Like almost everything else around us, automation should be a priority for growers as well. Modern grow light timers and controllers allow growers to achieve this objective. You can eliminate the probability of human error by using this modern tech to control grow lights and reduce your burden significantly.
A typical grow light timer works well for a simple low wattage and amp 1 or 2 light setup. A grow light timer can either be mechanical or digital and are simple to operate. The timer allows you to automate your grow lights, light movers, fans, and pumps, etc. The timers allow for perfect scheduling of light exposure to plants avoiding plants from extra stress caused by irregular light periods and light leaks.
On the other hand, HID grow light controllers are designed specifically to control multiple high wattage lights simultaneously. These controllers can handle upwards of 4 or more HID grow lights. These HID grow light controllers are perfect for large scale grow’s or commercial indoor greenhouses. Growers can use these controllers to prevent light from reaching harmful levels by monitoring the temperature and dimming the lights if need be. Most controllers also have shut-off features and alarms that sound if your equipment id deactivated.
With a grow light flop box, you can run two different sets of lights with just a single set of ballasts by rotating between light cycles, e.g if you are a grower with 16 sets of lights, you will only need eight ballasts to control them. So, suppose you are a commercial grower looking to double production, maximize the use of power available, and save on high equipment costs. In that case, these flip boxes are a must.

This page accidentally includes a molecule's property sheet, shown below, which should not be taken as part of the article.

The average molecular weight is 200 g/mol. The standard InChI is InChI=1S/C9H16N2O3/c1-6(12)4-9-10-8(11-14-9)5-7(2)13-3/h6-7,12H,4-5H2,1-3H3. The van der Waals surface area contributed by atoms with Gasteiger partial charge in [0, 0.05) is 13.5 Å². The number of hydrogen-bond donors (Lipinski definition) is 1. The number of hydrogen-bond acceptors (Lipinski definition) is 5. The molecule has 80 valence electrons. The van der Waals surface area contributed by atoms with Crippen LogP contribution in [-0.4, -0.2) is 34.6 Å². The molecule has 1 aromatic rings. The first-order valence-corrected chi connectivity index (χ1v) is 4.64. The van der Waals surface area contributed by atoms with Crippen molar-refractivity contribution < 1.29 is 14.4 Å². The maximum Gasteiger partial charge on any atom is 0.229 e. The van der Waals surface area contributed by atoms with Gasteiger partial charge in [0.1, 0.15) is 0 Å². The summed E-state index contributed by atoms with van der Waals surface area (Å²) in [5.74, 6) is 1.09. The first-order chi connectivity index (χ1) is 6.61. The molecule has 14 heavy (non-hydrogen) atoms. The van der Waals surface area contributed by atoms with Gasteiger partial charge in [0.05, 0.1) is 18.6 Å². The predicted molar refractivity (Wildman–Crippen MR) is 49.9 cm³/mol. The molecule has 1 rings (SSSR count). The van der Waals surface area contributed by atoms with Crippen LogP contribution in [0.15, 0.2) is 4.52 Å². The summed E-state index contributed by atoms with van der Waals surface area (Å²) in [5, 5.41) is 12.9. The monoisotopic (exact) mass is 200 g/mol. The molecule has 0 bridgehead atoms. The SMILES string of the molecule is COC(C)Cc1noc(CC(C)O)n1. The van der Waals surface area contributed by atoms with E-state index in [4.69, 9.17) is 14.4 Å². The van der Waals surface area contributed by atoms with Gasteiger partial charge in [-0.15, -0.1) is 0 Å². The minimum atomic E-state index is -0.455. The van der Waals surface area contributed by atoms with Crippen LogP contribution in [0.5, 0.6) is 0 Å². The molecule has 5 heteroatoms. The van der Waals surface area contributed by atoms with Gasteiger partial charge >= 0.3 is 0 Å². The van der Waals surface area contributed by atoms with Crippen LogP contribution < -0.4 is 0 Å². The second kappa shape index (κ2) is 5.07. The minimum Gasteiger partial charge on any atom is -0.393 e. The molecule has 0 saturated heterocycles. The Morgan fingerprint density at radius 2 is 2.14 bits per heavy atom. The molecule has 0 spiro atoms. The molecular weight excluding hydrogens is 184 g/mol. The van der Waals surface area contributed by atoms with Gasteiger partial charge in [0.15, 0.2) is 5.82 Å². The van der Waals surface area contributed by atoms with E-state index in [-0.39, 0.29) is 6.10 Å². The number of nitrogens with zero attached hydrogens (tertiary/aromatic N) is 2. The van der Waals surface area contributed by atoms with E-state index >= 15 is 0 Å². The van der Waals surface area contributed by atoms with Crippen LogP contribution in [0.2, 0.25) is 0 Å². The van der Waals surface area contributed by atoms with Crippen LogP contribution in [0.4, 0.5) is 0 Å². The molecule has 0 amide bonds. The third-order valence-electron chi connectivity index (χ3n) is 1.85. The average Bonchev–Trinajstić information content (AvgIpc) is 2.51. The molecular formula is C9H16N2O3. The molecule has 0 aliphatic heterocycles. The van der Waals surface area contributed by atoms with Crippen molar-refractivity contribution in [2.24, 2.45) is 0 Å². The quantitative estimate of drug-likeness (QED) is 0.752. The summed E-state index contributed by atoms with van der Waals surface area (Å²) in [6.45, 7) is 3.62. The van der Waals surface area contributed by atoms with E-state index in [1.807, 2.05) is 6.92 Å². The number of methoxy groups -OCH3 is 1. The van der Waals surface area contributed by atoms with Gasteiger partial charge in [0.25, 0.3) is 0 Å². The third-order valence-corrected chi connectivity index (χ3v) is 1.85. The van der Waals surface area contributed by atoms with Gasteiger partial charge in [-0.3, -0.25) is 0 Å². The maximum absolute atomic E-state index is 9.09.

Your budget and your need for automation levels for your grow lights will determine which timer or controller is best for you. We have timers and controllers with a feature called photocell; this feature allows complete automation in the grow room. The photocell automatically turns off CO2 generators and exhaust fans when the lights are turned off. They are not needed when the plants are asleep. Similarly, it automatically reactivates all necessary equipment as soon as the lights are turned on.
One thing that is also very important is the number of outlets in your grow room and the voltage your equipment needs. If you are a hobby grower, your outlet requirement will probably be limited to 1 or 2 outlets, and a standard 120-volt supply would be sufficient for you. On the other hand, commercial growers can require as many as 20 outlets with a higher supply voltage, such as 240 volts. You must also consider if you want to have the timer or controller hardwired into your home’s or facility’s electrical system. Some of the products that we offer do not have standard 120 or 240-volt plugs, in which case you will need to consult a professional electrician.
Looking for more advice on grow lights? Visit our learning center. Want to speak to a professional grower for further advice? Give us a call today at 866 GRO INDR